What would Gilas Pilipinas look like with and without Kai Sotto for the FIBA World Cup?

With the FIBA World Cup less than a month away, Kai Sotto's availability for Gilas Pilipinas is still up in the air as he is yet to join up for training despite having returned to Philippines after his NBA Summer League stint in the United States. FIBA

Kai Sotto's availability for Philippines at the 2023 FIBA World Cup is still up in the air as he has yet to participate in any team practice since arriving from the United States last week.

Gilas Pilipinas coach Chot Reyes has consistently said he is prepared to move on without Sotto, but will welcome him into the fold should the young big finally show up ready to play.

But with the World Cup less than a month away, just how big of an impact will Sotto's presence or absence have on the team? What are his plusses and minuses?

At this point, is Gilas better off with or without him?

We delve deeper into the matter.

What Gilas will look like with Sotto

Philippines has never fielded a seven-footer in World Cup play. Not even Andray Blatche is that tall.

Adding 7-foot-3 Sotto would make him the tallest Filipino ever to suit up in the World Cup. It would also give Reyes a five-man frontline rotation that would allow tall wings like Jamie Malonzo and Dwight Ramos to double down on their positions.

While he's never been a solid rebounder, Sotto's shot-blocking and outside shooting will be useful for Gilas.

Having a rim protector is crucial against speedy guards, and there's always room in international play for a center who can knock it down from the beyond the arc.

But his lean frame would make it difficult for him to match up in the post against the likes of 6-11 Guglielmo Caruso of Italy, 6-10 Jilson Bango and 6-9 NBA player Bruno Fernando of Angola, to say nothing about a potential clash with NBA All-Star Karl-Anthony Towns of the Dominican Republic in the group stage.

There's also the matter of his health and how much time they have to integrate him into Gilas' scheme of things.

If he can squeeze in a practice session or two before the team leaves for China, and he gets some runtime in the pocket tournament, then that is well and good. But if his back still isn't 100% by the time August rolls around, then it's fair to wonder if there's still time.

Assuming he makes the final 12, the big question is if he would have earned Reyes' trust and confidence to play major minutes given that he's been away from the team for so long. He opted to skip the final window of the qualifiers last February, which means the last time he was with the team was during the August 2022 window.

His presence would give Gilas five players to rotate in the power forward and center positions. Of course, veterans June Mar Fajardo and Japeth Aguilar are locks to start at both positions, leaving Sotto, Poy Erram and AJ Edu to compete for the back-up minutes.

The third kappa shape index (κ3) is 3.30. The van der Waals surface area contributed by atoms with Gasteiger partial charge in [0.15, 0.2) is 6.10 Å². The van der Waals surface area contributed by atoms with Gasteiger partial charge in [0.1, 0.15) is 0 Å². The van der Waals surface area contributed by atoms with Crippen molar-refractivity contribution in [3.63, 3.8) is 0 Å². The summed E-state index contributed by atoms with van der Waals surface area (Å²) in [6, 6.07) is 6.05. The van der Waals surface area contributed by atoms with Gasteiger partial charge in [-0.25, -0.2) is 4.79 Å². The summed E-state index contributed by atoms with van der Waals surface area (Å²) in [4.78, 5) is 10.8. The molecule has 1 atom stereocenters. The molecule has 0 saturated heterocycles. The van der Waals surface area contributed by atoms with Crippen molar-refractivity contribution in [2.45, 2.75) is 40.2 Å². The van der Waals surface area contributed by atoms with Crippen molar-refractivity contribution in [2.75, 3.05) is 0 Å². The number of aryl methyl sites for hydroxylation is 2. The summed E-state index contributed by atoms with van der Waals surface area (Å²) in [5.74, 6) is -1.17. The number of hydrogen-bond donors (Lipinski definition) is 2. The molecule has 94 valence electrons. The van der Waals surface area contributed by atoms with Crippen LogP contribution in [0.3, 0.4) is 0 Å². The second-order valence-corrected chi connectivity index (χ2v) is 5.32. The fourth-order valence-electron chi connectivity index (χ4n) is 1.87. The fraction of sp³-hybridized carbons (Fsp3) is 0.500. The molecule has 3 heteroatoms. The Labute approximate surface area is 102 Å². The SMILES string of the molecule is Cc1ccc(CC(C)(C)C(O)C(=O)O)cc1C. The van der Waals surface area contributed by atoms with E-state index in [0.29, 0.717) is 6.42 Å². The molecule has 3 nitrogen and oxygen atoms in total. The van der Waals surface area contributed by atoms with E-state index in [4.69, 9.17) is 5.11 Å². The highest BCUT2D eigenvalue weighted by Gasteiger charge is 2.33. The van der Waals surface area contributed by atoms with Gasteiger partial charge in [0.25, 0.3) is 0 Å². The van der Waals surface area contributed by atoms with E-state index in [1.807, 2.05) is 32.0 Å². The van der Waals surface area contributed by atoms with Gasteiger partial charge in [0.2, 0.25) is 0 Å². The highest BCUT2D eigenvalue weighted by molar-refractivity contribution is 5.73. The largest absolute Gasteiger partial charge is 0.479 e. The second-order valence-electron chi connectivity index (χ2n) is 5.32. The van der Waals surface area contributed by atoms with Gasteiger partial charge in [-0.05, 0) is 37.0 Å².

Sotto's three-point shooting is his best asset and major trump card if he is to make a case for playing time. But he will still need to step and prove his worth quickly if he wants to get a slice of those minutes.

As things currently stand, Edu and Erram have already put in the work and are more attuned to the system.

What Gilas will look like without Sotto

In a word -- 'small'.

At 7-3, Sotto would be the only Gilas player above seven feet. All the other bigs barely scrape 6-10. Fajardo and Edu are both listed at 6-10, Aguilar is 6-9, and Erram 6-7.

Actually, that would be your Gilas frontline rotation right there. Jamie Malonzo, listed at 6-7, could see some minutes at the 4 (power forward) spot should one of them get into foul trouble, but other than that, this is it.

However, for the past month or so Gilas has been practicing and playing tune-up games with this rotation anyway, so it's not like they have to adjust to anything major.

During their European tune-ups, Reyes sometimes started Justin Brownlee at the power forward spot, bringing Aguilar off the bench. Of course, Brownlee won't be around for the World Cup, and Malonzo looks to be the player closest in height and build who can replace him in the rotation.

But the player who will be most impacted by a possible Sotto absence is clearly the 23-year-old Edu, who will now be thrust into a bigger role in the frontline rotation. His teammates have spoken highly of his progress and potential, and he will have to live up to that quickly.

Edu doesn't have Sotto's height and shooting range, but he's more athletic and moves more quickly up and down the court. During his 72-game stint with the University of Toledo Rockets, he averaged a respectable 1.2 blocks per game in just 13 minutes of playing time.

Sotto led the Adelaide 36ers in blocked shots in his lone NBL season, but he averaged less than a block a game (0.78) in roughly the same number of minutes over 27 games, so Edu should be able to fill that gap well.

As for duplicating Sotto's ability to spread the floor with his three-point shooting, Aguilar and Erram both have the range, but Fajardo will need to bring his newfound offensive arsenal to the forefront.

The pocket tournament in China will be give everyone a clearer picture of the frontline rotation.

Remember, Edu also missed the Europe games due to injury, and Ange Kouame, who won't join the China trip, saw some playing time.

The rotation will therefore be very different from what it was a month ago, and how it plays out bears watching.